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Serum and MRI biomarkers in mobile device texting: a pilot study
Department of Public Health, Temple University, Philadelphia, PA.ORCID-id: 0000-0003-1062-0134
Temple University. (D)
Temple University. (Department of Radiology)
Temple University. (Department of Anatomy and Cell Biology)
2012 (engelsk)Inngår i: Proceedings of the Human Factors and Ergonomics Society Annual Meeting, 2012, s. 1150-1154Konferansepaper, Publicerat paper (Fagfellevurdert)
Abstract [en]

Text messaging has become widespread, particularly among college-aged young adults.There is concern that high rates of texting may result in musculoskeletal disorders, including tendinopathies. We examined serum biomarkers, conventional MRI findings, and MRI mean intratendinous signal-to-noise ratio (MISI) of thumb tendons to determine if high volume texters (≥ 230 texts sent/day; n = 5) would be more likely than low volume texters (≤ 25 texts sent/day; n = 5) to have early onset tendinopathy and inflammation. Three of the high volume texters had MRI findings of tendinopathy as did one low volume texter. Increased serum TNF-R1 was found in high volume texters compared to low volume texters of college age, as were non-significant increases in MISI in 2 thumb tendons. Serum TNF-R1 and TNF-α correlated with the MISI in these tendons, as did IL1-R1. These results suggest that early onset tendinopathy with concurrent inflammation may be occurring in prolific texters. Further studies with larger sample sizes are needed to confirm these findings.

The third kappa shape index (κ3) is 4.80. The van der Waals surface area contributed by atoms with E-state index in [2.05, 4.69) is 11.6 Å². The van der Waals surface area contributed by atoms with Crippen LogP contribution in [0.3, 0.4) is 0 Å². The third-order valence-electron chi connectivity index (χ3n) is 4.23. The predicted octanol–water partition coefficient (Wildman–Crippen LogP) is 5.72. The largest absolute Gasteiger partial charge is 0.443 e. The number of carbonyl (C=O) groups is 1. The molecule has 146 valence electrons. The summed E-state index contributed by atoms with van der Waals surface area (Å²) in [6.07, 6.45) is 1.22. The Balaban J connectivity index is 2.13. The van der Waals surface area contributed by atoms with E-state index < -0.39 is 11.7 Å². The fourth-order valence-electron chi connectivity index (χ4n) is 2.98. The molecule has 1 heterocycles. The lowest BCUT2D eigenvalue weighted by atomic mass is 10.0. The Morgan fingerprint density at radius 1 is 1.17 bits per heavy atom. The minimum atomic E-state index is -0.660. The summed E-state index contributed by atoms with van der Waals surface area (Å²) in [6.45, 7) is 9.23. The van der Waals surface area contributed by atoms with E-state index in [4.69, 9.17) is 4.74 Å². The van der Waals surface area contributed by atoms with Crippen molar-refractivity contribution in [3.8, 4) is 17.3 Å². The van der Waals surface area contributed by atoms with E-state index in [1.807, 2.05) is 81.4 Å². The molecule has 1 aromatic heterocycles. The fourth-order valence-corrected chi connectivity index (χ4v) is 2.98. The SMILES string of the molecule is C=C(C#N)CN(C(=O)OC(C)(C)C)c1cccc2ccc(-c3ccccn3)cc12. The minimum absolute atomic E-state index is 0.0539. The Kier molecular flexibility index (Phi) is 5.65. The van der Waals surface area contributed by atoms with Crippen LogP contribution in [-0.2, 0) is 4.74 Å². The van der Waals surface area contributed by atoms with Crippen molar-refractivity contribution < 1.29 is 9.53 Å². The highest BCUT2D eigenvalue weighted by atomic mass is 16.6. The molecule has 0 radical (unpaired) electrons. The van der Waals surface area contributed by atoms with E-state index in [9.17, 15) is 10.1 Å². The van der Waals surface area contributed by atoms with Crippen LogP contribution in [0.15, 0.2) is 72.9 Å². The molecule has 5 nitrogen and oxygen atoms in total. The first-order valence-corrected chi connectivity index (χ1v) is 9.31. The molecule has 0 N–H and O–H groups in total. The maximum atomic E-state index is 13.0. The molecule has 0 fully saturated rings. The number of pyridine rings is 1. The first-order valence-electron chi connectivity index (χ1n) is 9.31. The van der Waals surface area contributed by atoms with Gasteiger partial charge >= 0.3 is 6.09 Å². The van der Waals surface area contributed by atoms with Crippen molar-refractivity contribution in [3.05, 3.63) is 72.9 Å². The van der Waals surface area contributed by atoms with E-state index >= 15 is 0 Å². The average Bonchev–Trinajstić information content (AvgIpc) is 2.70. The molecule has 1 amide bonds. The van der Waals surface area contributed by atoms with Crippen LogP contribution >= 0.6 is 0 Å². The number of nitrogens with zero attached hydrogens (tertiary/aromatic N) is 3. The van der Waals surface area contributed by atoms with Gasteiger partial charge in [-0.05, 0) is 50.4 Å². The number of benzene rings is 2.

sted, utgiver, år, opplag, sider
2012. s. 1150-1154
HSV kategori
Identifikatorer
URN: urn:nbn:se:hig:diva-15175DOI: 10.1177/1071181312561250Scopus ID: 2-s2.0-84873442434OAI: oai:DiVA.org:hig-15175DiVA, id: diva2:646976
Konferanse
Human Factors and Ergonomics Society (HFES) Conference, Boston, MA. October 22-26, 2012
Tilgjengelig fra: 2013-09-10 Laget: 2013-09-10 Sist oppdatert: 2018-11-26bibliografisk kontrollert

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